I sent Dave a message the following day asking if he wanted to go for coffee. He obliged and we met later that week. I had no idea what to expect, but I received some great advice from a few friends and family. I wanted to cover my bases, so I printed off my dismal resume and cover letter just in case.
I made my way to the given address expecting a coffee shop. Instead, I got the HootSuite offices. Damn! I was fiending coffee as always, what a cruel trick. I walked in, stumbled through a stack of 15 bikes and a friendly dog. Dave was sitting where you would expect a receptionist to be.
We talked for a while. The word internship kept coming up, but I wasn’t positive he was offering it to me until the end when he made it clear. I was ecstatic.
Moral of the story
Social networks are driving hiring decisions everywhere. Be cognisant, but most importantly, be yourself! Deception is not sustainable. Why waste time convincing anyone you are something you are not? This applies not just to employment but to everything. In the words of Oscar Wilde, “Be yourself, everyone else is taken.
I am now taking names at HootSuite three days a week. I just have to figure out how school, sports and blogging fit in.
If anyone has some time management suggestions, I would love to hear them.
Everyone is #Pinning these days. By everyone I mean women. According to Google, women make up 82% of it’s daily visits. Talking to people over the last few weeks I’ve come to the following consensus: Pinterest is a cult, those already pinning are super active and engaged in the site. Then there is the lay person not on the kool-aid, who either hasn’t heard of it (where have you been?) or perceives Pinterest as a cesspool for wedding ideas and interior decor.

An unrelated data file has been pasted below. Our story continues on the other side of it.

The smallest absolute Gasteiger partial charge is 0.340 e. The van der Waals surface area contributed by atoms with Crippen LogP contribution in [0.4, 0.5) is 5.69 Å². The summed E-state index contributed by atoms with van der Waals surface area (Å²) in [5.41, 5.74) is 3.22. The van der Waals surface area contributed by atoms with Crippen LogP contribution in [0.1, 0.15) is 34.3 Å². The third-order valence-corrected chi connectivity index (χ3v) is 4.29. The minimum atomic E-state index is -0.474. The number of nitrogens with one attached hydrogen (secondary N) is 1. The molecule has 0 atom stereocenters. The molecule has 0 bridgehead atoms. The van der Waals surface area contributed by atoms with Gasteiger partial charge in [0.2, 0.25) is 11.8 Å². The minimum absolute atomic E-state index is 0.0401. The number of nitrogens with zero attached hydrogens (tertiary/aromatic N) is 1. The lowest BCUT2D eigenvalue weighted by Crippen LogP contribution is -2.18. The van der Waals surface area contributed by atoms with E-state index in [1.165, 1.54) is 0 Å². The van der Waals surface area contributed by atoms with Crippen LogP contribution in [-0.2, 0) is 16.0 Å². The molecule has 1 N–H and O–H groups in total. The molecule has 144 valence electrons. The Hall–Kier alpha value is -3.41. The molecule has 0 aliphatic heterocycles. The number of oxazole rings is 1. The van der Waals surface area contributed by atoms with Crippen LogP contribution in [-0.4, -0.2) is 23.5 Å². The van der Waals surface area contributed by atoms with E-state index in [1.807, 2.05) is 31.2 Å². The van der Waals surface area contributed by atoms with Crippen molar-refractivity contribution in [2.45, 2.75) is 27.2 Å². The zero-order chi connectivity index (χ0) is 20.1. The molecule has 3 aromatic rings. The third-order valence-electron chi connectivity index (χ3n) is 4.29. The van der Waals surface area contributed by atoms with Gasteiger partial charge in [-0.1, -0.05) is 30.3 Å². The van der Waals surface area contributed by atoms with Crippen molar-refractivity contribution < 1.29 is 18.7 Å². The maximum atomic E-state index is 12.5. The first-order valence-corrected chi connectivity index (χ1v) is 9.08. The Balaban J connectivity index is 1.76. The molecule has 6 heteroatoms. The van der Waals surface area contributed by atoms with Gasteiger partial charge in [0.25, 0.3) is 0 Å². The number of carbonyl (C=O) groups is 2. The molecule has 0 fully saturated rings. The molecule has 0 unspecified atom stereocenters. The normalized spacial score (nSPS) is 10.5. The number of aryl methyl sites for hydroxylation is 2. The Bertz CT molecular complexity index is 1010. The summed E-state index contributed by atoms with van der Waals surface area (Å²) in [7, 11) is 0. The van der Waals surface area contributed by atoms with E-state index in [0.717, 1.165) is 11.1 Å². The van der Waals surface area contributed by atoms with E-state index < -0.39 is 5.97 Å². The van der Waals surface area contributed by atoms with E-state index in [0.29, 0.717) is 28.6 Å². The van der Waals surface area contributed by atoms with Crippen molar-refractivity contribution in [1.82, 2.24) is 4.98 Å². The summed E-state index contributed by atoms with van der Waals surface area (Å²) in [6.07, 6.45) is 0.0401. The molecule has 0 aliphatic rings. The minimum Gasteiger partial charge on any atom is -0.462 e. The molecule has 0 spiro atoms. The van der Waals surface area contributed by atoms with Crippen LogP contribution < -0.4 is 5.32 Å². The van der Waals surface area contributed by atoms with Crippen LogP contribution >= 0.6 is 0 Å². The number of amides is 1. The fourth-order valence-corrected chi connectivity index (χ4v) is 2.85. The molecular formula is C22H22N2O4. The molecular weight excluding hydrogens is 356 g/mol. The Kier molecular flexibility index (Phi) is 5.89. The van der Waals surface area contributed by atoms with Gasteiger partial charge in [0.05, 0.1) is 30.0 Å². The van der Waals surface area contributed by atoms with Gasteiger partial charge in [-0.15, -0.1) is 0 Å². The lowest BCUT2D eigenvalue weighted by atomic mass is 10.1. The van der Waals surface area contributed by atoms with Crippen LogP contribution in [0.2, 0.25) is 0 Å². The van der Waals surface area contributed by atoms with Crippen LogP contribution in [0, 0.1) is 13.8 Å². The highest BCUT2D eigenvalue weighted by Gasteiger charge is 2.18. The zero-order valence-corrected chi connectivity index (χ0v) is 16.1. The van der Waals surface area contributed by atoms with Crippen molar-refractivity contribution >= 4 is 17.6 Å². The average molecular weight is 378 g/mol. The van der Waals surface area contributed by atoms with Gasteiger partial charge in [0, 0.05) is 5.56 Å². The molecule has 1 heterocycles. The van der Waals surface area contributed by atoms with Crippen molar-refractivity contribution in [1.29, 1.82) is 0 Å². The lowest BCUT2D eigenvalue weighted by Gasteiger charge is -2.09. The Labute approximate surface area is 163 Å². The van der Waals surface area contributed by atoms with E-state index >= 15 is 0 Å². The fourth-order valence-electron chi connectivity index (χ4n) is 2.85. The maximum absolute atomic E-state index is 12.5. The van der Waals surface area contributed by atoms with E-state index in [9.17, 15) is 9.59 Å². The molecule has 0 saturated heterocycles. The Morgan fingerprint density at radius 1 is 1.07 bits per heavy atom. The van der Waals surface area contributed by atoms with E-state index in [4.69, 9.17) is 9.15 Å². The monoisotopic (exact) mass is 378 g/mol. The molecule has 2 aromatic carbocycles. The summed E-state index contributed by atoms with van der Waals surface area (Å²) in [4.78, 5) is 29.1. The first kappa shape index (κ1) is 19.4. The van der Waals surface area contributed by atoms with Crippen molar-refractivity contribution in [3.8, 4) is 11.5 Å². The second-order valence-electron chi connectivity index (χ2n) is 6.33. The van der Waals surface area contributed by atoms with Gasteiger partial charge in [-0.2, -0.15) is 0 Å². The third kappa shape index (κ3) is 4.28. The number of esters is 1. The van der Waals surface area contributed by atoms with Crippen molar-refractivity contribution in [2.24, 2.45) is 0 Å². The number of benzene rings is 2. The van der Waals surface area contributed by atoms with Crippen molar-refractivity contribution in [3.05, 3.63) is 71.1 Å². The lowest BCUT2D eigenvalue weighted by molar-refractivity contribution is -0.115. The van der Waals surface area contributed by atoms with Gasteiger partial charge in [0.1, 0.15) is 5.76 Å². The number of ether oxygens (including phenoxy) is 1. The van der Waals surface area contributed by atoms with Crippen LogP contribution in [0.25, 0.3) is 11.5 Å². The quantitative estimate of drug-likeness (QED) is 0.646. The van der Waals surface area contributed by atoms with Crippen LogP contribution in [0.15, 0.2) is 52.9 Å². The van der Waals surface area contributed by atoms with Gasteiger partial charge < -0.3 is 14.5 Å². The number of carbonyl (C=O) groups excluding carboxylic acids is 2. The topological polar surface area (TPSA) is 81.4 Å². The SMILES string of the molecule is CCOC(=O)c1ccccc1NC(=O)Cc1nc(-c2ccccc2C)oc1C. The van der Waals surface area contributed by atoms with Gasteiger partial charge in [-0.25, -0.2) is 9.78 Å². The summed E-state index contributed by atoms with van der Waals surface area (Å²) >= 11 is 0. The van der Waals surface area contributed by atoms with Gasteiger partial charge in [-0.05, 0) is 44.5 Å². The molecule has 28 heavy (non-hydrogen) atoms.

The gender divide was a bit confusing for me at first given that men are thought to be more responsive to visuals. Thinking back to the amount of pointless garbage in the form of pictures that girls (not all) post on Facebook, the light finally came to me.
The only thing I can come up with to explain the gender difference is what I call the ‘scapbook syndrome.’ Have you ever seen a guy with a scrapbook? Pinterest is the hip new way for women to construct their visual scrapbooks on an easy to use platform. The bulletin board style layout of Pinterest makes it pretty easy to amass a visual highlight package.
Not just for the Martha Stuart fan club
For the bad rep Pinterest gets with the male population, I find it useful and fun. The food section is great for ideas and recipes, the humour section is decent and the sports section is a complete free for all. If you like infographics, the tech section is great. Stay away from the fitness section; I’ve yet to come across a page littered with so much misinformed crap.
Pinterest is growing on a massive scale and is already firmly established in the social media landscape.
Want to get started? Check out this beginner guide.
Do you think Pinterest can become as popular as the social media giants?